Working graphic calculators into lessons can be fun. Nick Martin describes how to do it.
The key stage 3 framework of the National Numeracy Strategy is littered with the words "explore with a graphic calculator", but for teachers who have had little experience of using them with a class of 30 students, it isn't always that easy to see how to go about doing this.
If you are considering buying a class set, or maybe you already have and are considering getting them out of the cupboard for the first time, then here is a description of a lesson that I taught with Annie Botfield, a teacher from Parkfields Middle School, Toddington. Hopefully it will give you some ideas on how you can use graphic calculators to enhance some of your lessons.
The guinea pigs were a top set Year 7 class and the main learning objective was to "Recognise that equations of the form y=mx+c correspond to straight-line graphs".
Their teacher started the lesson with a quick mental and oral activity using a counting stick. The pupils counted aloud, two sequences at the same time: 1, 6, 2, 12, 3, 18...
She then asked them questions such as: "what would term 10 be for each sequence?" and "Is there a rule that maps one sequence on to the other?"
She then extended the activity by looking at other sequences and finally square numbers.
I took over at this point and handed out an envelope to each pair of students. Inside the envelopes were 24 cards, on to which were printed different equations (see table). We asked the students to classify the equations into different groups. We gave them a few minutes to discuss in pairs and then asked for some feedback. There was a whole range of different solutions and their responses ranged from one pair who had only two groups, to another which had 10.
Next we asked them to split their largest group into further sub-groups.
Once again we took feedback from as many students as possible.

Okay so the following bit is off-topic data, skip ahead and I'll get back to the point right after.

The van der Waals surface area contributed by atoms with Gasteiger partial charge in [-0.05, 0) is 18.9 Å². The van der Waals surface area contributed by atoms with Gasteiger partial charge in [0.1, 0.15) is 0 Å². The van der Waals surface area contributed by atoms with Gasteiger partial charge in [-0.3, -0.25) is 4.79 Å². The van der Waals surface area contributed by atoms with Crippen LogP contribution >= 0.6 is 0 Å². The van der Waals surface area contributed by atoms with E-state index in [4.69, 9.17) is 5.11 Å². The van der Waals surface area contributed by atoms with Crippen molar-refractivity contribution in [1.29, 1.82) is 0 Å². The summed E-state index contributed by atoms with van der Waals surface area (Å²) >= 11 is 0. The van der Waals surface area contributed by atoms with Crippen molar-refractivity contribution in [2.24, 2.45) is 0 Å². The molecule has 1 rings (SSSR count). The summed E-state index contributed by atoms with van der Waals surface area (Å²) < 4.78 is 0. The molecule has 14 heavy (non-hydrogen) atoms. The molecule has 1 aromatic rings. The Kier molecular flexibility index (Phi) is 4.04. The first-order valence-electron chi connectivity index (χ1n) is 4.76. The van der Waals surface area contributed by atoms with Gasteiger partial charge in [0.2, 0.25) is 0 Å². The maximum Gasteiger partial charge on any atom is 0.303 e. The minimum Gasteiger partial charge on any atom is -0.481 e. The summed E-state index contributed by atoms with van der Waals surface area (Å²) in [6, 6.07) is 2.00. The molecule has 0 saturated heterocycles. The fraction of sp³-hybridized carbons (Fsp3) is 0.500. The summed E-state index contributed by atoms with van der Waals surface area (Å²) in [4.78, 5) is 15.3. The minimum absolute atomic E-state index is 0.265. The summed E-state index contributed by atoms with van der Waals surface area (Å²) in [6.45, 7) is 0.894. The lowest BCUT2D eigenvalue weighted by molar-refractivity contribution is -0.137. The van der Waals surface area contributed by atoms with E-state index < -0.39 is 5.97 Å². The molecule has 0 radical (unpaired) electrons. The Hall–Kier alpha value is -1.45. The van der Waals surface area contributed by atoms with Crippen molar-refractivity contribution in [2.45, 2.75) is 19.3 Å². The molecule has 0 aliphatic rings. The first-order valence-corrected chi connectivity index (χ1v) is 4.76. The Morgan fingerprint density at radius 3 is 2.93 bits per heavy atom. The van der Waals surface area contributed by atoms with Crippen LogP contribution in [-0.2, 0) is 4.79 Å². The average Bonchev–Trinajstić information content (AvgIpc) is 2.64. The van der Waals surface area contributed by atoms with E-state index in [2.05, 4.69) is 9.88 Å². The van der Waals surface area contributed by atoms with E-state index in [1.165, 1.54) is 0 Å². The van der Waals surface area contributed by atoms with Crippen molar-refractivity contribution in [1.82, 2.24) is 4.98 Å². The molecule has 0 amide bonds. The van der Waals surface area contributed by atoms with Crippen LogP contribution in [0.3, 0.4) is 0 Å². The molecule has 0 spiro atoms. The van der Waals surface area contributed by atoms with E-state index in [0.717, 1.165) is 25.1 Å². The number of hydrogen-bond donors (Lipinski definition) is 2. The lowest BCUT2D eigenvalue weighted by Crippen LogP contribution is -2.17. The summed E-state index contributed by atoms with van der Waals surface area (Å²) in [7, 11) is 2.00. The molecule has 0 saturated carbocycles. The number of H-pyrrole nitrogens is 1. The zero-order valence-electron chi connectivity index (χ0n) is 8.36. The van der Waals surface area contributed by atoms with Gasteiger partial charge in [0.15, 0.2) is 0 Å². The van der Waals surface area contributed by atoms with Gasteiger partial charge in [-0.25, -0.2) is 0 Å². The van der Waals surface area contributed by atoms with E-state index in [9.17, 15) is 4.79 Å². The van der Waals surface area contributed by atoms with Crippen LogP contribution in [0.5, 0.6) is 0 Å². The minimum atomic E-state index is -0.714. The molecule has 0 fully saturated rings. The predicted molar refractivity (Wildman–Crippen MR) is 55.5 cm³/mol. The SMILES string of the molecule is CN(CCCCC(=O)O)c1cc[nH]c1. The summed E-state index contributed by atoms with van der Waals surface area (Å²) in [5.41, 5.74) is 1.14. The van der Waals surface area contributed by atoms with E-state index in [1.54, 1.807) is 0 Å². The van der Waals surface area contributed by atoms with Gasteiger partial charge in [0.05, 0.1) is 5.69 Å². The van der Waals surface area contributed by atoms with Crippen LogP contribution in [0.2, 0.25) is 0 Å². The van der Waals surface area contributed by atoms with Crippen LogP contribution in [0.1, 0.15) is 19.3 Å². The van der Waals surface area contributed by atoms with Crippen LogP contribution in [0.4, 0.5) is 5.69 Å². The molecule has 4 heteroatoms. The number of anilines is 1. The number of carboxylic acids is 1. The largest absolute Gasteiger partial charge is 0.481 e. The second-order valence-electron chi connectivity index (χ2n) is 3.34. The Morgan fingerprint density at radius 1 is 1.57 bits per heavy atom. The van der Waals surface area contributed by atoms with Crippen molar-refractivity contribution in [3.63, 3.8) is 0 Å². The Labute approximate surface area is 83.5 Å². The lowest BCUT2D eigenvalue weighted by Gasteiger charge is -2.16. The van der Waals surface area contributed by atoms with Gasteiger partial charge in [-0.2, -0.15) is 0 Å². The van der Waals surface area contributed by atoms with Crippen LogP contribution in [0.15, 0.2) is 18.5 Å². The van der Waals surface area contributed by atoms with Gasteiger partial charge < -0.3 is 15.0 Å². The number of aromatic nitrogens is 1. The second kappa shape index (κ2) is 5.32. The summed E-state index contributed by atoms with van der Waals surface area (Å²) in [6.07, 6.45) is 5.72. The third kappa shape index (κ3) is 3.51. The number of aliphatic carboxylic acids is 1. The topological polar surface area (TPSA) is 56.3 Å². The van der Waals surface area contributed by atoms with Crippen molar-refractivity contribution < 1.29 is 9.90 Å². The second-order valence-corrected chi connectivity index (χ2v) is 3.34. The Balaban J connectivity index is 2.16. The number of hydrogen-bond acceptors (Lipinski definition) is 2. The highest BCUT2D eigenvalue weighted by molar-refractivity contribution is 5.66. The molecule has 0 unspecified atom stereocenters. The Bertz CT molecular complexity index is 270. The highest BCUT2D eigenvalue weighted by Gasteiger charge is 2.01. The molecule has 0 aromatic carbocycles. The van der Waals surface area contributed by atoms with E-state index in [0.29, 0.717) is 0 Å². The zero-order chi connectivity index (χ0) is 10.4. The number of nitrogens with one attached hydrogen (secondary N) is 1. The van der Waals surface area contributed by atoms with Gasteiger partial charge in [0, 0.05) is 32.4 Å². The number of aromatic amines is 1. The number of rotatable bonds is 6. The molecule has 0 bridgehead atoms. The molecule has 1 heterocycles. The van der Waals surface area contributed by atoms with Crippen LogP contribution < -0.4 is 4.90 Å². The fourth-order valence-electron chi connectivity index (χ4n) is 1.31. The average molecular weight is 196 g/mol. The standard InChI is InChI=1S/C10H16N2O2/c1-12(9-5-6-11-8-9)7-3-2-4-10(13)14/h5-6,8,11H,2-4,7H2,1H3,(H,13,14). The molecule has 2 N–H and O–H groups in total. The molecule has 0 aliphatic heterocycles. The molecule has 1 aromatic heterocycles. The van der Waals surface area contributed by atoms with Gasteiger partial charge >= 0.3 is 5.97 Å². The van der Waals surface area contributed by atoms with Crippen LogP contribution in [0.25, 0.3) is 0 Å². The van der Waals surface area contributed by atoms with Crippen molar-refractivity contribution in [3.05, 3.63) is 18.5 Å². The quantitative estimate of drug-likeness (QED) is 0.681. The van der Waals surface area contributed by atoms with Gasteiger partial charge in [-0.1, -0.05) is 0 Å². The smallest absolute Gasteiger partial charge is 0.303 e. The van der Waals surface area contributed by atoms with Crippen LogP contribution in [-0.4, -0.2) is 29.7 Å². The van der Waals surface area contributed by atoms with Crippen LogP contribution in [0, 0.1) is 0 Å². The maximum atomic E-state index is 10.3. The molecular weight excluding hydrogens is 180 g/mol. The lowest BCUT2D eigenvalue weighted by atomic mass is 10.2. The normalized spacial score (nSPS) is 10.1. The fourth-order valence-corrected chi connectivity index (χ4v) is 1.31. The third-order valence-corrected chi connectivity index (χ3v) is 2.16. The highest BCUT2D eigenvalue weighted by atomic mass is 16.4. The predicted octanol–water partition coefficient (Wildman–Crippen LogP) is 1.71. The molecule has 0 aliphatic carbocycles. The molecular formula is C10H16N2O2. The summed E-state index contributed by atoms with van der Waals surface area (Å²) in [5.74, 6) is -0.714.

At this point the graphic calculators came out of their boxes to the great excitement of the class. Using an overhead projector I gave them a quick tour of the calculator. We then asked the students to draw one of their groups, containing around four equations, and to describe to the class what they saw on the screen. As the graphs started to appear, you could tell they were impressed by the strange noises that could be heard around the room. Several students provided feedback and we encouraged them to discuss and explain their thinking as much as possible.
Next we asked them to come up with a new member for their group that would satisfy the criteria, which they then tested with the graphic calculator.
Finally, we asked them to come up with a counter example that would not fit the group and would look out of place on the screen. We took a considerable amount of feedback at the end of this section to try and maximise the learning.
For the plenary I drew three graphs on the overhead projector and put three equations on the board and asked everyone to match the graph with the equation. We stressed to everyone that they needed to be ready to justify their answers. The responses from the plenary showed that the lesson had met its objectives and the comments from the students showed that they thoroughly enjoyed the lesson.
The teacher was also positive and said that: "Seeing the different groupings of equations and graphs consolidated the children's understanding of the components of the equation y=mx+c and gave them the chance to see many more examples of straight-line graphs and how they were related to each other."
The idea for this lesson came from the Bedfordshire Thinking Maths Group, which is a team of about 20 teachers from primary, middle, upper and special schools. This group is part of the Bedfordshire Schools Improvement Project (BSIP) - a network of 56 schools working on a range of development activities to improve teaching and learning.